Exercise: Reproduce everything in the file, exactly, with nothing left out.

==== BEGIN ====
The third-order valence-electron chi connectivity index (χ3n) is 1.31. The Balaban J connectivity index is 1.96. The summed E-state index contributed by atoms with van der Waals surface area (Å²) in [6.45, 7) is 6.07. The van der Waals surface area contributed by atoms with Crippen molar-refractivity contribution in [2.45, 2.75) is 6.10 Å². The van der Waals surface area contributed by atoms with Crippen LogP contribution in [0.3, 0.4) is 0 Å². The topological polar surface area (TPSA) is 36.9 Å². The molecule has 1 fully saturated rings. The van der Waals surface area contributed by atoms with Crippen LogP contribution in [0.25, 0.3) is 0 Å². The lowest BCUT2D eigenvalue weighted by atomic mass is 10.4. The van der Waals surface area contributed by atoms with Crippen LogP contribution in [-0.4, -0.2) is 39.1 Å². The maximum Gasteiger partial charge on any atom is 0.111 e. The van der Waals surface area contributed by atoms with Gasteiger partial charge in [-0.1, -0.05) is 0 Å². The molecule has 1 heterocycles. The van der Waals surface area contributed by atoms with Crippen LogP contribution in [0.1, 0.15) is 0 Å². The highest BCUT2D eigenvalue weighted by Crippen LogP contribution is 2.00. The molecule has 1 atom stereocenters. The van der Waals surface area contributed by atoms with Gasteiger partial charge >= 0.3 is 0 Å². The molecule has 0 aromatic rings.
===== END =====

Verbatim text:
The third-order valence-electron chi connectivity index (χ3n) is 1.31. The Balaban J connectivity index is 1.96. The summed E-state index contributed by atoms with van der Waals surface area (Å²) in [6.45, 7) is 6.07. The van der Waals surface area contributed by atoms with Crippen molar-refractivity contribution in [2.45, 2.75) is 6.10 Å². The van der Waals surface area contributed by atoms with Crippen LogP contribution in [0.3, 0.4) is 0 Å². The topological polar surface area (TPSA) is 36.9 Å². The molecule has 1 fully saturated rings. The van der Waals surface area contributed by atoms with Crippen LogP contribution in [0.25, 0.3) is 0 Å². The lowest BCUT2D eigenvalue weighted by atomic mass is 10.4. The van der Waals surface area contributed by atoms with Crippen LogP contribution in [-0.4, -0.2) is 39.1 Å². The maximum Gasteiger partial charge on any atom is 0.111 e. The van der Waals surface area contributed by atoms with Gasteiger partial charge in [-0.1, -0.05) is 0 Å². The molecule has 1 heterocycles. The van der Waals surface area contributed by atoms with Crippen LogP contribution in [0.1, 0.15) is 0 Å². The highest BCUT2D eigenvalue weighted by Crippen LogP contribution is 2.00. The molecule has 1 atom stereocenters. The van der Waals surface area contributed by atoms with Gasteiger partial charge >= 0.3 is 0 Å². The molecule has 0 aromatic rings.